2. The agency also reminds people to show up and will call them if they haven’t shown up yet (like, on the phone!). This actually works well and brings in people who wouldn’t have made it otherwise.
  3. We spend a lot of time on the landing page/description of the event. At first, I thought this was too much, but I’ve come to realize that it needs to be near perfect because people you’re inviting don’t know us too well or what we do, so we need to get their attention and interest.
  4. It’s important to make notes and plan followup right after the last person leaves. It’s then equally important to talk directly with whoever it going to follow-up with customers. The goal of these events, on the vendor side, is meeting new people to start working with, so you have to push your people to do that.
  5. I send a thank you to all the attendees on LinkedIn, asking to connect with them. And, we of course send a thank you email.
  6. Ongoing, I think it’s good to discuss with the team what’s working and not working, to come up with new things to try, and always be trying to make things slightly different. You don’t want to get stuck doing the same thing every time, otherwise you won’t find new things that work even better. Also, it just gets boring if you’re not experimenting a little here and there.

My own transformation

Overall, these events are great. As you can probably tell by some of my comments above, it’s not natural for me to talk with groups of strangers, or even individuals. I go out of my way to avoid it on my life – I love self-checkout!

So, I was very worried about that at first, but with encouragement, just doing it over and over, and also experimenting with what works and doesn’t work, I’ve gotten over it.

Most of all, I’ve made sure I enjoy these events by talking about things I’m interested in and asking people whatever questions I’m curious about. You could call this “listening,” which I suppose it is. Several years ago when I was talking about this nervousness with my wife, she reminded me that I love talking about tech stuff, and learning about it…and that’s exactly what we talk about at these events! Once I realized that these were the kinds of conversations I wished I could have all the time and people I wanted to meet, it was easier to transform myself a little bit.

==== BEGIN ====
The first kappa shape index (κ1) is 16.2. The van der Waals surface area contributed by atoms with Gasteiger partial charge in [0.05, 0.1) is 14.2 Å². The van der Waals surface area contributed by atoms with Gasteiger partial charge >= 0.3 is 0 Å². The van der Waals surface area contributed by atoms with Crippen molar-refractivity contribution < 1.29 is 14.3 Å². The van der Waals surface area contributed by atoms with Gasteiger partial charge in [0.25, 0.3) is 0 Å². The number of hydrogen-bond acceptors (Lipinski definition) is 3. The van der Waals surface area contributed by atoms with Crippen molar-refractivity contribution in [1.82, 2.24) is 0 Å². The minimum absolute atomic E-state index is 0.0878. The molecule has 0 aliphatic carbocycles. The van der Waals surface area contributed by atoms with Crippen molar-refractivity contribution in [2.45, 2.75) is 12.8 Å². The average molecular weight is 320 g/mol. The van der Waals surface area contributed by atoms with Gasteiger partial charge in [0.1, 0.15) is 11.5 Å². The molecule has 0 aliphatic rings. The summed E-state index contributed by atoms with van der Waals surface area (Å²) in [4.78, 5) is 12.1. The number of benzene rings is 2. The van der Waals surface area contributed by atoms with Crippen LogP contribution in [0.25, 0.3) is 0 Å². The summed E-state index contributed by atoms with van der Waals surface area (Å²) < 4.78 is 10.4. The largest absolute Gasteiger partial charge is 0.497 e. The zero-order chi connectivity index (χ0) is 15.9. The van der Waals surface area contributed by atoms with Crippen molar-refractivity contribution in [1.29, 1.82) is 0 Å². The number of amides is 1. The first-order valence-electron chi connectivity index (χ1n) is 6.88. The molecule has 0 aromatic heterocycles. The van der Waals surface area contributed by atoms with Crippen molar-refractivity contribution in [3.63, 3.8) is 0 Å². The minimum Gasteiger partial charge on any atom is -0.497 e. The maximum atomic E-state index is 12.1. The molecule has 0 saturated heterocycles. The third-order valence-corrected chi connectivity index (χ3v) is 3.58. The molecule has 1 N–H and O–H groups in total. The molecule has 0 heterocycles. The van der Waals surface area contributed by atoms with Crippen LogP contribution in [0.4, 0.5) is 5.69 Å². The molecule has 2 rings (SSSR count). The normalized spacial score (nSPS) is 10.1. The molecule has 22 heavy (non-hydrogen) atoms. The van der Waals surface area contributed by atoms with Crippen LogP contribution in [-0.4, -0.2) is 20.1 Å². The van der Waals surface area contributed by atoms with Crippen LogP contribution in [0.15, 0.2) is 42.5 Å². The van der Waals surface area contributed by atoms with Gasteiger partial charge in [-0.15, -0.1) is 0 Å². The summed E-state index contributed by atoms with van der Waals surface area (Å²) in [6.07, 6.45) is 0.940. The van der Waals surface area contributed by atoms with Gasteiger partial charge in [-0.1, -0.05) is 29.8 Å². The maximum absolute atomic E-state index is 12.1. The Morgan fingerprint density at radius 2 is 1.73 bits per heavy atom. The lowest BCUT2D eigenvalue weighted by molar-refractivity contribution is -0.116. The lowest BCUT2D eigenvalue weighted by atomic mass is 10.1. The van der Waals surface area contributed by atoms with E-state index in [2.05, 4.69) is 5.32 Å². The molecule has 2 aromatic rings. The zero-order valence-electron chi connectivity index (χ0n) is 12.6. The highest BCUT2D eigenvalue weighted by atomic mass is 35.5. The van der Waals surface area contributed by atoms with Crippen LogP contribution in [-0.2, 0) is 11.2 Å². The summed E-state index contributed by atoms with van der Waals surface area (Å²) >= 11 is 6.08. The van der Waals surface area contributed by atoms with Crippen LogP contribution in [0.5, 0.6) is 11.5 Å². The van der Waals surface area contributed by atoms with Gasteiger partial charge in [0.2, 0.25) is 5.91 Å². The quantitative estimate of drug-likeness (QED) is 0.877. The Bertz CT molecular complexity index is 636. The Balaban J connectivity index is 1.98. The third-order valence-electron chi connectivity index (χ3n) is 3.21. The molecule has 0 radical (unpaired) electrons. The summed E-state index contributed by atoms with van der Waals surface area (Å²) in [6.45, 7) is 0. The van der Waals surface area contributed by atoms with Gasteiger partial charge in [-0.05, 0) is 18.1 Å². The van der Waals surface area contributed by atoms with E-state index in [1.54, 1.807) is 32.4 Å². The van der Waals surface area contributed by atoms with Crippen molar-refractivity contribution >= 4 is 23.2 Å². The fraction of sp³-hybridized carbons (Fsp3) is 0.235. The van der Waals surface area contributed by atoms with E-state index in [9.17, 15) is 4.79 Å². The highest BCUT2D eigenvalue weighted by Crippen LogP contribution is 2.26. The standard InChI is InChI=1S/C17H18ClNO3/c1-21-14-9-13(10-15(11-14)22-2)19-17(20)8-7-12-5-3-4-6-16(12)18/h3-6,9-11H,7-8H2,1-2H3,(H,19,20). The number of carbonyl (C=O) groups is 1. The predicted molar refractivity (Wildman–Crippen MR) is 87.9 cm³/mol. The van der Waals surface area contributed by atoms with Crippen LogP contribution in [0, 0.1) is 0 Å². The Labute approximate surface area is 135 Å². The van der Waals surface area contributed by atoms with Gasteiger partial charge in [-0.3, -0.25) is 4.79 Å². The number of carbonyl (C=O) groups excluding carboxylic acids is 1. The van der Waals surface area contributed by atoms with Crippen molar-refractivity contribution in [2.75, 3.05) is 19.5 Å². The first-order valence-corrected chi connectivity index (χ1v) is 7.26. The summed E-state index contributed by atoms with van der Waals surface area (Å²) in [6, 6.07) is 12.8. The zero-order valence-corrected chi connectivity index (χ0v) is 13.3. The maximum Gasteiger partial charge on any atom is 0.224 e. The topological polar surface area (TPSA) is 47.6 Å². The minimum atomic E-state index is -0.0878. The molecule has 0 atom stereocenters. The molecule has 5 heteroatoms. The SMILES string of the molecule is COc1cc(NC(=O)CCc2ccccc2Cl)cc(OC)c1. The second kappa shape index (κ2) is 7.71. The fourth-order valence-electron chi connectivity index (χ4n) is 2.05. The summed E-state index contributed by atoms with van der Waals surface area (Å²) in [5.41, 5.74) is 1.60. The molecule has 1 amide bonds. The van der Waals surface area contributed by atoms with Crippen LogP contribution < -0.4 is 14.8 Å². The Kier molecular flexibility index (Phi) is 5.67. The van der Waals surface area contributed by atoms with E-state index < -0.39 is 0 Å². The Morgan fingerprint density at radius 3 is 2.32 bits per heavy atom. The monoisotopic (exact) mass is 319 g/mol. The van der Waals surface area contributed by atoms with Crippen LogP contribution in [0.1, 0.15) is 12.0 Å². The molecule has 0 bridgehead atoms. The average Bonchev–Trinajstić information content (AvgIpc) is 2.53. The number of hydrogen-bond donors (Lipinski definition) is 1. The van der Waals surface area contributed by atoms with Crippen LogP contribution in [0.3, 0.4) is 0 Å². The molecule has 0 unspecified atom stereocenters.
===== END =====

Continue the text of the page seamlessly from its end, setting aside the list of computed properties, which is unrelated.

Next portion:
Anyhow, they’re good events, and I enjoy them. Hopefully I’ll see you at one of them!

(Speaking of, the next one we have is in person is in London on June 22nd, 2022. There’s more coming up as well, I’ll post them to my LinkedIn and Twitter as they open up. I don’t host all of them, but we generally have them during our SpringOne Tour dates too, most soon in Toronto and New York City.)

Don’t make your corporate memo/deck perfect

If everyone on a team (including the leaders) accepts that all first drafts are bad, that automatically gives everyone permission to write a bad first draft, about anything, at any time…. The bad draft is a place to experiment with thoughts.

A bad draft – an imperfect thing – drives collaboration, exploration, more rigorous analysis, and, even co-ownership.

All first drafts are bad drafts (and that’s what makes them good)